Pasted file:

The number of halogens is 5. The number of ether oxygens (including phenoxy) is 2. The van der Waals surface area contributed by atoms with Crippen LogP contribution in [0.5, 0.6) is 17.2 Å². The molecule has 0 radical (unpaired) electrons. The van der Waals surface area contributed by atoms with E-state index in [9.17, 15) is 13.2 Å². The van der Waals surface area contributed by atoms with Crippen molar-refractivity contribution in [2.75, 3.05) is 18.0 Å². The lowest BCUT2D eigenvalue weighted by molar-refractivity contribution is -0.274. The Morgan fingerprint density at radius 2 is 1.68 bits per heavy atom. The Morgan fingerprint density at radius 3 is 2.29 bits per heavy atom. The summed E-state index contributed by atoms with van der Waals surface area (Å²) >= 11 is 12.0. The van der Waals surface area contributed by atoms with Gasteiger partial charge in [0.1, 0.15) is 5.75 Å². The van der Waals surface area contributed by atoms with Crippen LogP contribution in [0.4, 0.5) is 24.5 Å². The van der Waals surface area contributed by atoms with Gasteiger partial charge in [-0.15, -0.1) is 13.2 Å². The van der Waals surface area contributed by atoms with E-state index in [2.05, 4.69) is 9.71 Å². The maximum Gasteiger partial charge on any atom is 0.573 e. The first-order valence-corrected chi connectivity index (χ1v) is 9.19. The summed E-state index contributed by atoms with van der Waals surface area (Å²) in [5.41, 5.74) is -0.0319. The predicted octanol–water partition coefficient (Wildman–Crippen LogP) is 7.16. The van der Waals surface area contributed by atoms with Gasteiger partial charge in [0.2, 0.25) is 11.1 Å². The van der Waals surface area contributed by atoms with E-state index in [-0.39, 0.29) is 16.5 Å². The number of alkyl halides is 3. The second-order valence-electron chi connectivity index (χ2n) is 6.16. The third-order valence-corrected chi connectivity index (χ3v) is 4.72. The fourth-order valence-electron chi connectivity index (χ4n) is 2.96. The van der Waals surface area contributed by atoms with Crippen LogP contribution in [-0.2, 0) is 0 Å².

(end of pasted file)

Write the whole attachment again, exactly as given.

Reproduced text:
The number of halogens is 5. The number of ether oxygens (including phenoxy) is 2. The van der Waals surface area contributed by atoms with Crippen LogP contribution in [0.5, 0.6) is 17.2 Å². The molecule has 0 radical (unpaired) electrons. The van der Waals surface area contributed by atoms with E-state index in [9.17, 15) is 13.2 Å². The van der Waals surface area contributed by atoms with Crippen molar-refractivity contribution in [2.75, 3.05) is 18.0 Å². The lowest BCUT2D eigenvalue weighted by molar-refractivity contribution is -0.274. The Morgan fingerprint density at radius 2 is 1.68 bits per heavy atom. The Morgan fingerprint density at radius 3 is 2.29 bits per heavy atom. The summed E-state index contributed by atoms with van der Waals surface area (Å²) >= 11 is 12.0. The van der Waals surface area contributed by atoms with Gasteiger partial charge in [0.1, 0.15) is 5.75 Å². The van der Waals surface area contributed by atoms with Crippen LogP contribution in [0.4, 0.5) is 24.5 Å². The van der Waals surface area contributed by atoms with Gasteiger partial charge in [-0.15, -0.1) is 13.2 Å². The van der Waals surface area contributed by atoms with E-state index in [2.05, 4.69) is 9.71 Å². The maximum Gasteiger partial charge on any atom is 0.573 e. The first-order valence-corrected chi connectivity index (χ1v) is 9.19. The summed E-state index contributed by atoms with van der Waals surface area (Å²) in [5.41, 5.74) is -0.0319. The predicted octanol–water partition coefficient (Wildman–Crippen LogP) is 7.16. The van der Waals surface area contributed by atoms with Gasteiger partial charge in [0.2, 0.25) is 11.1 Å². The van der Waals surface area contributed by atoms with E-state index in [-0.39, 0.29) is 16.5 Å². The number of alkyl halides is 3. The second-order valence-electron chi connectivity index (χ2n) is 6.16. The third-order valence-corrected chi connectivity index (χ3v) is 4.72. The fourth-order valence-electron chi connectivity index (χ4n) is 2.96. The van der Waals surface area contributed by atoms with Crippen LogP contribution in [-0.2, 0) is 0 Å².